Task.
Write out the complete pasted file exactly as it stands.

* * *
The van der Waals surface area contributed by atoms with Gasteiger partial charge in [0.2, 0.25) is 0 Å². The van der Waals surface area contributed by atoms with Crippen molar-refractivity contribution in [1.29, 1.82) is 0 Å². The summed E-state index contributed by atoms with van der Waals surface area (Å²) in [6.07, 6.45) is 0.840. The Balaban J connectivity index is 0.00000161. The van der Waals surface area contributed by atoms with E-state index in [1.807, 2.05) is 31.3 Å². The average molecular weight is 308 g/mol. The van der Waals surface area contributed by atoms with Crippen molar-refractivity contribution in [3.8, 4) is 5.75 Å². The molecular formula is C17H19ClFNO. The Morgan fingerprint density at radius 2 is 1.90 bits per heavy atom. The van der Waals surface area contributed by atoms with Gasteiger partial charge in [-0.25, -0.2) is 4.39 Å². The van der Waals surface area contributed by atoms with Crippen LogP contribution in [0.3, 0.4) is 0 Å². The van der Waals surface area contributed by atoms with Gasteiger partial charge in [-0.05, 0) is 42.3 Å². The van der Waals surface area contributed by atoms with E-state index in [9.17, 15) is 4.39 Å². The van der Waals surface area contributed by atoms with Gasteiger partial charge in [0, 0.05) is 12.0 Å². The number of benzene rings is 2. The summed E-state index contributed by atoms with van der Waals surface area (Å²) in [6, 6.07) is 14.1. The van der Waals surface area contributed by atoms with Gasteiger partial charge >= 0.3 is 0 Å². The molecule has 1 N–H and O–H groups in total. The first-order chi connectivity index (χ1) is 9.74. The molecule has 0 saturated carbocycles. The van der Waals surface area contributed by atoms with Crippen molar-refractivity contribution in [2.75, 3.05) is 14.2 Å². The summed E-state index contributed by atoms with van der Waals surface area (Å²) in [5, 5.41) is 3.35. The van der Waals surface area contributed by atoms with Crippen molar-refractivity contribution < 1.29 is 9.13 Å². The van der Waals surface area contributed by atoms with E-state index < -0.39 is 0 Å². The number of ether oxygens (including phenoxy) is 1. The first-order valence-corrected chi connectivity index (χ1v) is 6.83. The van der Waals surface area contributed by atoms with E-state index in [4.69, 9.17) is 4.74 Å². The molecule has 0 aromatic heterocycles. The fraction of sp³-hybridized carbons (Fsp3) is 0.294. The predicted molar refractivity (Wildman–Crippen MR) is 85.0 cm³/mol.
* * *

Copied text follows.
The van der Waals surface area contributed by atoms with Gasteiger partial charge in [0.2, 0.25) is 0 Å². The van der Waals surface area contributed by atoms with Crippen molar-refractivity contribution in [1.29, 1.82) is 0 Å². The summed E-state index contributed by atoms with van der Waals surface area (Å²) in [6.07, 6.45) is 0.840. The Balaban J connectivity index is 0.00000161. The van der Waals surface area contributed by atoms with E-state index in [1.807, 2.05) is 31.3 Å². The average molecular weight is 308 g/mol. The van der Waals surface area contributed by atoms with Crippen molar-refractivity contribution in [3.8, 4) is 5.75 Å². The molecular formula is C17H19ClFNO. The Morgan fingerprint density at radius 2 is 1.90 bits per heavy atom. The van der Waals surface area contributed by atoms with Gasteiger partial charge in [-0.25, -0.2) is 4.39 Å². The van der Waals surface area contributed by atoms with Crippen LogP contribution in [0.3, 0.4) is 0 Å². The van der Waals surface area contributed by atoms with Gasteiger partial charge in [-0.05, 0) is 42.3 Å². The van der Waals surface area contributed by atoms with E-state index in [9.17, 15) is 4.39 Å². The van der Waals surface area contributed by atoms with Gasteiger partial charge in [0, 0.05) is 12.0 Å². The number of benzene rings is 2. The summed E-state index contributed by atoms with van der Waals surface area (Å²) in [6, 6.07) is 14.1. The van der Waals surface area contributed by atoms with Gasteiger partial charge >= 0.3 is 0 Å². The molecule has 1 N–H and O–H groups in total. The first-order chi connectivity index (χ1) is 9.74. The molecule has 0 saturated carbocycles. The van der Waals surface area contributed by atoms with Crippen molar-refractivity contribution in [2.75, 3.05) is 14.2 Å². The summed E-state index contributed by atoms with van der Waals surface area (Å²) in [5, 5.41) is 3.35. The van der Waals surface area contributed by atoms with Crippen molar-refractivity contribution < 1.29 is 9.13 Å². The van der Waals surface area contributed by atoms with E-state index < -0.39 is 0 Å². The number of ether oxygens (including phenoxy) is 1. The first-order valence-corrected chi connectivity index (χ1v) is 6.83. The van der Waals surface area contributed by atoms with E-state index in [4.69, 9.17) is 4.74 Å². The molecule has 0 aromatic heterocycles. The fraction of sp³-hybridized carbons (Fsp3) is 0.294. The predicted molar refractivity (Wildman–Crippen MR) is 85.0 cm³/mol.